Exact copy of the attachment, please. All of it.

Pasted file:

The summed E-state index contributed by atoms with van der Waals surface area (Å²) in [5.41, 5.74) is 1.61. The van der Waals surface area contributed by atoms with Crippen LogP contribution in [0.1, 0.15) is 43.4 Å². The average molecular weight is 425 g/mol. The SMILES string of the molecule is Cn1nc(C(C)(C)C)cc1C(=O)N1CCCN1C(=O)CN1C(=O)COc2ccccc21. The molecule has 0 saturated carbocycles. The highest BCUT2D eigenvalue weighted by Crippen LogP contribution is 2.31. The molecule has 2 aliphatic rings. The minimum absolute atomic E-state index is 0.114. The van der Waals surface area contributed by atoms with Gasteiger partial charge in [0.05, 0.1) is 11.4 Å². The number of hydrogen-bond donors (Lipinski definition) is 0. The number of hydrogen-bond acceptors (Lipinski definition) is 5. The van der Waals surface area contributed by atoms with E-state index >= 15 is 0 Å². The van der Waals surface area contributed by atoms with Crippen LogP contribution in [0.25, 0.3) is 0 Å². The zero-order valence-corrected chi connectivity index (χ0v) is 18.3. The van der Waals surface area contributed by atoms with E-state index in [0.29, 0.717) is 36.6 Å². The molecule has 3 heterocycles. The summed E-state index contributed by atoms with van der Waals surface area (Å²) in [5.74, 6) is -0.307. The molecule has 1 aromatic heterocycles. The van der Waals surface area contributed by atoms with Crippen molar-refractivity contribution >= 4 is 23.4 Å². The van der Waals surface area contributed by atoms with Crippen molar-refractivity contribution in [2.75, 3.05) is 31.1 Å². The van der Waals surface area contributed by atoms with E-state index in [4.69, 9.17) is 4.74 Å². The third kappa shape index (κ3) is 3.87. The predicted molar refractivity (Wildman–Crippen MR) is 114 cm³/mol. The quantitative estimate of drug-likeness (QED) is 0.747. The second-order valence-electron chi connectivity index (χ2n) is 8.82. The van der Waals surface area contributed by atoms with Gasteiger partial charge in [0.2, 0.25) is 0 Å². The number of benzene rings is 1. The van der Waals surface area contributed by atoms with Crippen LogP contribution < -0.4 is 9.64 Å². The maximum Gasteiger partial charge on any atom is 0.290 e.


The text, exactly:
The summed E-state index contributed by atoms with van der Waals surface area (Å²) in [5.41, 5.74) is 1.61. The van der Waals surface area contributed by atoms with Crippen LogP contribution in [0.1, 0.15) is 43.4 Å². The average molecular weight is 425 g/mol. The SMILES string of the molecule is Cn1nc(C(C)(C)C)cc1C(=O)N1CCCN1C(=O)CN1C(=O)COc2ccccc21. The molecule has 0 saturated carbocycles. The highest BCUT2D eigenvalue weighted by Crippen LogP contribution is 2.31. The molecule has 2 aliphatic rings. The minimum absolute atomic E-state index is 0.114. The van der Waals surface area contributed by atoms with Gasteiger partial charge in [0.05, 0.1) is 11.4 Å². The number of hydrogen-bond donors (Lipinski definition) is 0. The number of hydrogen-bond acceptors (Lipinski definition) is 5. The van der Waals surface area contributed by atoms with E-state index >= 15 is 0 Å². The van der Waals surface area contributed by atoms with Crippen LogP contribution in [0.25, 0.3) is 0 Å². The zero-order valence-corrected chi connectivity index (χ0v) is 18.3. The van der Waals surface area contributed by atoms with E-state index in [0.29, 0.717) is 36.6 Å². The molecule has 3 heterocycles. The summed E-state index contributed by atoms with van der Waals surface area (Å²) in [5.74, 6) is -0.307. The molecule has 1 aromatic heterocycles. The van der Waals surface area contributed by atoms with Crippen molar-refractivity contribution >= 4 is 23.4 Å². The van der Waals surface area contributed by atoms with Crippen molar-refractivity contribution in [2.75, 3.05) is 31.1 Å². The van der Waals surface area contributed by atoms with E-state index in [4.69, 9.17) is 4.74 Å². The third kappa shape index (κ3) is 3.87. The predicted molar refractivity (Wildman–Crippen MR) is 114 cm³/mol. The quantitative estimate of drug-likeness (QED) is 0.747. The second-order valence-electron chi connectivity index (χ2n) is 8.82. The van der Waals surface area contributed by atoms with Gasteiger partial charge in [0.2, 0.25) is 0 Å². The number of benzene rings is 1. The van der Waals surface area contributed by atoms with Crippen LogP contribution < -0.4 is 9.64 Å². The maximum Gasteiger partial charge on any atom is 0.290 e.